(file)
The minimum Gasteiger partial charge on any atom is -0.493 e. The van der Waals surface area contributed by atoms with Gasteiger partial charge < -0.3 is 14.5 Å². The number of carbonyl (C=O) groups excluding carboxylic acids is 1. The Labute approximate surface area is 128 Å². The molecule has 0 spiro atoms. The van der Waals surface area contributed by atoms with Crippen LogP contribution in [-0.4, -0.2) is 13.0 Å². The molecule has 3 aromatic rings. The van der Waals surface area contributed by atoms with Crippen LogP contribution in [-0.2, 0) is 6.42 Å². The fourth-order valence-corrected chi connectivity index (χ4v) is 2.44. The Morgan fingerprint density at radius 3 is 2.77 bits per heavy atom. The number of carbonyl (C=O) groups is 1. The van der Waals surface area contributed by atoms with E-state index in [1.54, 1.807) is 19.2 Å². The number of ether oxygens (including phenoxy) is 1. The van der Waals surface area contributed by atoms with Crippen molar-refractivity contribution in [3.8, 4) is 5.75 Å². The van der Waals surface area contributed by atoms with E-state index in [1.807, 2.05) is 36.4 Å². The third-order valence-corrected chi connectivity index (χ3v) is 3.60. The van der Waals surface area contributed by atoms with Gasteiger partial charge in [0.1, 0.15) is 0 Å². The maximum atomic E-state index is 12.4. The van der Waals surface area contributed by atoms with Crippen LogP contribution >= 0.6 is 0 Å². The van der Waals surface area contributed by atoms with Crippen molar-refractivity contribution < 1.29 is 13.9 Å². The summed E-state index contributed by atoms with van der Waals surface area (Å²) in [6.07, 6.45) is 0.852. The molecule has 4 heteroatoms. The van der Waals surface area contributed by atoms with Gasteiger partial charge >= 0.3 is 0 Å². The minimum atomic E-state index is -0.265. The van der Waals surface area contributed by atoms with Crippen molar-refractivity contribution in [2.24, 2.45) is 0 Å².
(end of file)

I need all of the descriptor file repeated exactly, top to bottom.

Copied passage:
The minimum Gasteiger partial charge on any atom is -0.493 e. The van der Waals surface area contributed by atoms with Gasteiger partial charge < -0.3 is 14.5 Å². The number of carbonyl (C=O) groups excluding carboxylic acids is 1. The Labute approximate surface area is 128 Å². The molecule has 0 spiro atoms. The van der Waals surface area contributed by atoms with Crippen LogP contribution in [-0.4, -0.2) is 13.0 Å². The molecule has 3 aromatic rings. The van der Waals surface area contributed by atoms with Crippen LogP contribution in [-0.2, 0) is 6.42 Å². The fourth-order valence-corrected chi connectivity index (χ4v) is 2.44. The Morgan fingerprint density at radius 3 is 2.77 bits per heavy atom. The number of carbonyl (C=O) groups is 1. The van der Waals surface area contributed by atoms with E-state index in [1.54, 1.807) is 19.2 Å². The number of ether oxygens (including phenoxy) is 1. The van der Waals surface area contributed by atoms with Crippen molar-refractivity contribution in [3.8, 4) is 5.75 Å². The van der Waals surface area contributed by atoms with E-state index in [1.807, 2.05) is 36.4 Å². The third-order valence-corrected chi connectivity index (χ3v) is 3.60. The van der Waals surface area contributed by atoms with Gasteiger partial charge in [0.1, 0.15) is 0 Å². The maximum atomic E-state index is 12.4. The van der Waals surface area contributed by atoms with Crippen LogP contribution >= 0.6 is 0 Å². The van der Waals surface area contributed by atoms with Crippen molar-refractivity contribution < 1.29 is 13.9 Å². The summed E-state index contributed by atoms with van der Waals surface area (Å²) in [6.07, 6.45) is 0.852. The molecule has 4 heteroatoms. The van der Waals surface area contributed by atoms with Gasteiger partial charge >= 0.3 is 0 Å². The minimum atomic E-state index is -0.265. The van der Waals surface area contributed by atoms with Crippen molar-refractivity contribution in [2.24, 2.45) is 0 Å².